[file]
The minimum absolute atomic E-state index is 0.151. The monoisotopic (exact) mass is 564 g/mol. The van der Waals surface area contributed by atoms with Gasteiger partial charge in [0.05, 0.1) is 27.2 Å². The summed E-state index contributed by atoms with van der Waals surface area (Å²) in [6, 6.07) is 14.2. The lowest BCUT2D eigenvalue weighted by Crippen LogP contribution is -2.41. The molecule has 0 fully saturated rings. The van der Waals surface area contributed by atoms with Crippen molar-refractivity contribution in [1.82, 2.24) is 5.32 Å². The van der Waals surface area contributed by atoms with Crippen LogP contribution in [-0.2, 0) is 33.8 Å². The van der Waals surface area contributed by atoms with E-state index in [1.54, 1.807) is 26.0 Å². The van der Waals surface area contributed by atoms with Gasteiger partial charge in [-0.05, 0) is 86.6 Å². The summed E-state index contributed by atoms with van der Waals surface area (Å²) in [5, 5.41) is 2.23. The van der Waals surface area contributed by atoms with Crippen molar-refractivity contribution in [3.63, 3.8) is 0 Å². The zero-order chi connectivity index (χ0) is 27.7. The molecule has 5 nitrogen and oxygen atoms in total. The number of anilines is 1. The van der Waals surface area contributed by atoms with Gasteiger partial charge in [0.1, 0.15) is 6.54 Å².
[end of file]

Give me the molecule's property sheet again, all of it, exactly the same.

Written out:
The minimum absolute atomic E-state index is 0.151. The monoisotopic (exact) mass is 564 g/mol. The van der Waals surface area contributed by atoms with Gasteiger partial charge in [0.05, 0.1) is 27.2 Å². The summed E-state index contributed by atoms with van der Waals surface area (Å²) in [6, 6.07) is 14.2. The lowest BCUT2D eigenvalue weighted by Crippen LogP contribution is -2.41. The molecule has 0 fully saturated rings. The van der Waals surface area contributed by atoms with Crippen molar-refractivity contribution in [1.82, 2.24) is 5.32 Å². The van der Waals surface area contributed by atoms with Crippen LogP contribution in [-0.2, 0) is 33.8 Å². The van der Waals surface area contributed by atoms with E-state index in [1.54, 1.807) is 26.0 Å². The van der Waals surface area contributed by atoms with Gasteiger partial charge in [-0.05, 0) is 86.6 Å². The summed E-state index contributed by atoms with van der Waals surface area (Å²) in [5, 5.41) is 2.23. The van der Waals surface area contributed by atoms with Crippen molar-refractivity contribution in [3.63, 3.8) is 0 Å². The zero-order chi connectivity index (χ0) is 27.7. The molecule has 5 nitrogen and oxygen atoms in total. The number of anilines is 1. The van der Waals surface area contributed by atoms with Gasteiger partial charge in [0.1, 0.15) is 6.54 Å².